Features can occur either singly, in combination, or in deeply nested expressions (see section 4.5, introns and an example).

When additional qualifiers ( Appendix 4) have been adopted by OGMP that do not have equivalents in the GenBank format, they equate to the "note" qualifier of GenBank records. An example for the translation of an MF intron qualifier (groupIA) to GenBank syntax (right side, in italics) follows (see also Appendix 3):

;  G-cox1-I3 ==> start /group=1a	intron /gene="cox1" /number=3  /note="/group=1a"

Likewise, when MF features do not have a GenBank equivalent, the description of this MF feature (see Appendix 3) should be represented in the /note field of the GenBank record, in the style of MF qualifiers. This permits back-translation from GenBank to MF records. E.g.:

;    G-Mob-DHE13 ==> start		misc_feature/note="/mobile /DHE13"

Note that in the MF annotatation system, gene names are used for feature identification. The gene names, products (protein, ribosomal RNA, tRNA), and synonyms are defined in an external look-up table (see Appendix 2).

4.1 coding regions of protein genes (CDS)

Example: Start and end of the coding region of the gene cox1

;	G-cox1 ==> start

;	G-cox1 ==> end

Open reading frames whose products have not been identified are called orf and are identified by the number of amino acids that they potentially encode. In case that the same number occurs more than once in a genome, additional characters are used for distinction.

;	G-orf123 ==> start

;	G-orf123a ==> start

Specific ymf numbers will be assigned to orfs found in organellar genomes; also see the mitochondrial subsection of the Mendel database. As soon as a ymf number has been given to an orf, its homologs in other organisms will be given this same ymf number. In case that synonyms were used in past publications, these can be identified by a /synonym=" " qualifier that may contain the synonymous name, the species for which this synonym was introduced and a reference number in square brackets [#] pointing to a relevant citation listed in the reference section of the sequence record.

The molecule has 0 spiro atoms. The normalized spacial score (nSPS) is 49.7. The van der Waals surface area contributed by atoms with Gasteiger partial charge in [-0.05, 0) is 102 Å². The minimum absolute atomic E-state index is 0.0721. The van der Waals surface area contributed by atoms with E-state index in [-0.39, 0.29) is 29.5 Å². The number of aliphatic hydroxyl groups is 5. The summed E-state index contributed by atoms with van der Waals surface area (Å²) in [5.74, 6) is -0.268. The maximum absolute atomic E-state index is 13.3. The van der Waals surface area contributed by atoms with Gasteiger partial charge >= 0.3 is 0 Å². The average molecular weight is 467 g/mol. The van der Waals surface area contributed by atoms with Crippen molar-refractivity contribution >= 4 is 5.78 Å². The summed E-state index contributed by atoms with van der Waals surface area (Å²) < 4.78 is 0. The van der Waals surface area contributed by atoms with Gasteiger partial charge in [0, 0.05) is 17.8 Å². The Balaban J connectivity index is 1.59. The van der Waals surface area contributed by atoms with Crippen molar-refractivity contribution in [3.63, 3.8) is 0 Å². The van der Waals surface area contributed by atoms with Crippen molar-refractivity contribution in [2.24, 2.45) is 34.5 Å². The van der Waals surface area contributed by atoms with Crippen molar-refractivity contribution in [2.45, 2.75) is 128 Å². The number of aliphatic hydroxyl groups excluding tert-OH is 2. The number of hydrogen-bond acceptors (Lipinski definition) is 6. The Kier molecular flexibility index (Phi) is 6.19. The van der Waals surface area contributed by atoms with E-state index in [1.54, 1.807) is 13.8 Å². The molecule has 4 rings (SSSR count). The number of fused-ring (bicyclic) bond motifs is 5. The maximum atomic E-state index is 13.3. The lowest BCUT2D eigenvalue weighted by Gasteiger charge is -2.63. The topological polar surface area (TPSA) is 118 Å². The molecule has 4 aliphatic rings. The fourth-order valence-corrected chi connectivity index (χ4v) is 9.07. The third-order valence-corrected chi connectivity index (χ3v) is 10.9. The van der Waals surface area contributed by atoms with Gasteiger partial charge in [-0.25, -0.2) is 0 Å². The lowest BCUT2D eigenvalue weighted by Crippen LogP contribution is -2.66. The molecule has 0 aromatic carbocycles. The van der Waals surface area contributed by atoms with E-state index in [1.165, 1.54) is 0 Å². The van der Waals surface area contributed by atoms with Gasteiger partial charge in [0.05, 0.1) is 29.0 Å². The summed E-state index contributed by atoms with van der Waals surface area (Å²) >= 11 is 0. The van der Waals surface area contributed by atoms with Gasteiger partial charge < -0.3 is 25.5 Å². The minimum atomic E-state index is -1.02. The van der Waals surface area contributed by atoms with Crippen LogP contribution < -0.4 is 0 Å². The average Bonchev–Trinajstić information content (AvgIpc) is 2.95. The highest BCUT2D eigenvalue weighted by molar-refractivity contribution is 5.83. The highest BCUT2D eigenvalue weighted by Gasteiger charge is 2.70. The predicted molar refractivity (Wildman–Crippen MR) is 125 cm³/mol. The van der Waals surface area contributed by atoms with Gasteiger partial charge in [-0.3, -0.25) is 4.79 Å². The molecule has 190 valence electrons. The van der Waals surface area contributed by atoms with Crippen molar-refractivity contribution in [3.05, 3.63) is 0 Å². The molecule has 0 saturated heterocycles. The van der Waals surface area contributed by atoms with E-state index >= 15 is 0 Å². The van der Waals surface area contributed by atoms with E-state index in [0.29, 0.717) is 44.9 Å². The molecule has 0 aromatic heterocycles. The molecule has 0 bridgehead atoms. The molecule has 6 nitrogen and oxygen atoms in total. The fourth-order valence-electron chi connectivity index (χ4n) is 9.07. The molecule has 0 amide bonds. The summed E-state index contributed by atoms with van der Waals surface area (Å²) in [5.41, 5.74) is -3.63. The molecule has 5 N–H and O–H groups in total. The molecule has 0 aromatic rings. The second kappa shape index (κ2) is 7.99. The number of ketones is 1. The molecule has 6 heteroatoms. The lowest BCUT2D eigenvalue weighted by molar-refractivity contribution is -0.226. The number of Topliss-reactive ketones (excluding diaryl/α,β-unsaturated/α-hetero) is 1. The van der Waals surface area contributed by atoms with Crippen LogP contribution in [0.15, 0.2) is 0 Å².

;	G-orf227 ==> start  /ymf####  /synonym="urf a (S. pombe mt) [#]"

;	G-orf175a==> end   /ymf#### /synonym="orfB (plants mt)" 

;	G-orf175b==> start  /ymf#### 

;    	G-orf248==> end   /ymf#### /synonym="orf244 (Marchantia mt) [#]"
Specific orf qualifiers will be used to classify certain conserved classes of common orfs. Note that these occur frequently as free-standing 'genes', as well as intronic orfs.



4.2 rRNAs

Example: Start and end of the coding region of the rns gene

;	G-rns ==> start

;	G-rns ==> end

4.3a tRNAs

Example: Start and end of the coding region of the gene

;	G-trnG(ucc) ==> start

;	G-trnG(ucc) ==> end

4.3b RNAs

This allows to annotate in a DNA sequence where an mRNA or any other expressed RNA starts and ends.

Example: Start and end of an RNA

;	G-RNA ==> start

;	G-RNA ==> end

4.4 exons

Exons ("E#") are annotated according to their location in a gene with increasing numbers, E1, E2, ...

Example: End of a cox1 intron 2, followed by the start of cox1 exon 3.